Tuesday, August 31, 2021

Transitioning to Autumn

Transitioning to Autumn


With autumn approaching and the beginning of the yin cycle, the energy of plants is moving down into their roots, helping the body become aware of the energy of the season. This season is a time for the body to begin gathering energy for the colder months to come.

The lungs and large intestine are the organs associated with fall. The lungs are responsible for the circulation of Qi (the body’s natural flow and circulation), and are also very susceptible to cold and illness. For this reason, it is important to stay healthy and warm during the season. If the Qi circulation is weakened, muscles will not be able to warm the body properly.


Autumn Foods:

Vegetables of autumn like carrots, sweet potatoes, spinach and kale can help purify and protect your body against free radicals. These color-rich vegetables are packed with beta-carotene, which then turns into vitamin A. Vitamin A is essential for our immune system, especially as the cold and flu season rolls in. These vegetables can also strengthen your lungs and large intestine to fight illness.


Vegetables to cook with:


      winter squash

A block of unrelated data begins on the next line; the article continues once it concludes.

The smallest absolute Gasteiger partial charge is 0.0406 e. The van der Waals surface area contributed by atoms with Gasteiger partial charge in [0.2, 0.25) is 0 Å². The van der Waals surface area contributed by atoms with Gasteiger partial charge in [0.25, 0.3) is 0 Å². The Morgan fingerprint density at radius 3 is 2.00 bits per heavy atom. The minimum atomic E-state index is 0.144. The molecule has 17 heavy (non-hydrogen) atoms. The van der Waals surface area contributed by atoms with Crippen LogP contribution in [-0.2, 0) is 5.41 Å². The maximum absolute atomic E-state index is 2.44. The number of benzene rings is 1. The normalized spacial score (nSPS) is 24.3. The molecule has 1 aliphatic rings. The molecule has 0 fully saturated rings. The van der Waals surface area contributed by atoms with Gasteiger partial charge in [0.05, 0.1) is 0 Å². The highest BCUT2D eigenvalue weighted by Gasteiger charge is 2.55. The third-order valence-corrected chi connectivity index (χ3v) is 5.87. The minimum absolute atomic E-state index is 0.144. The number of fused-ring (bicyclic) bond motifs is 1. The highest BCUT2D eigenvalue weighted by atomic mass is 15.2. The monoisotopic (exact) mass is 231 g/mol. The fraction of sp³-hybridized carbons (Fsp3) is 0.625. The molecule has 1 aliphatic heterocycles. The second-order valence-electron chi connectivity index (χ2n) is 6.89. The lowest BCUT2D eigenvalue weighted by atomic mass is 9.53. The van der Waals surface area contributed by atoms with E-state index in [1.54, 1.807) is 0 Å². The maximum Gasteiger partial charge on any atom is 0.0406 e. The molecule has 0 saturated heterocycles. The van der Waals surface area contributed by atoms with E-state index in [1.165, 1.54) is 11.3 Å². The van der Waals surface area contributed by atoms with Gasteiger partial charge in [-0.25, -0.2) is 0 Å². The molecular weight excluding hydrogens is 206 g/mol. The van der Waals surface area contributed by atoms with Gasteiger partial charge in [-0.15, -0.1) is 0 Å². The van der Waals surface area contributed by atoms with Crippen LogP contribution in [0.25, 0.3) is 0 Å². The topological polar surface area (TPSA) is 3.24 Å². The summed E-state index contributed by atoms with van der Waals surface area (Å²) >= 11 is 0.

turnip greens


Autumn weather becomes more yin, calling for warming dishes. Foods to cook that are in harmony with the season include more sour foods, as well as foods rich in protein and fats.


Sour/pungent foods to cook with:

      sourdough bread


      adzuki beans


      rosehip tea





Some find it hard to let go of summer, with the longer days and warm air transitioning into the crisp and shorter days of fall. Acupuncture not only helps the body physically, but mentally as well. Fall is a great time to see an acupuncturist as your body and mind adapt to the changing of the season.

Give your acupuncturist a visit to prepare for the new season ahead and to stay in good health!





“Practical Chinese Medicine” Penelope Ody

Thursday, August 26, 2021

Nourishing Transition: Eating Right for Late Summer

Nourishing Transition: Eating Right for Late Summer


Late Summer is a time of transition, when we move from the most Yang time of the year to the beginning of Yin time. The earth is preparing for its next season. The 2-3 weeks between each season is the time associated with the Earth element, and a time to ‘return to center’ to prepare for the shift. In Chinese Medicine, the Earth element correlates with the Spleen and Stomach, which are considered primarily digestive organs. Digestion, as a functional concept, represents the central axis around which everything else revolves.


We should strive for optimal digestion all year round, but these transitional times between seasons are fantastic opportunities to strengthen this ‘central axis’ by slowing down and simplifying our diet while making sure it’s as nutritious as possible. The spleen has some requests regarding what we eat. First, keep things simple. It is important to shed complexity and avoid extremes. Find your goldilocks zone when it comes to taste and temperature and quantity of food. Not too hot, not too cold, not too sweet, not too spicy, etc. and not too much food at once. Stop eating before you’re full.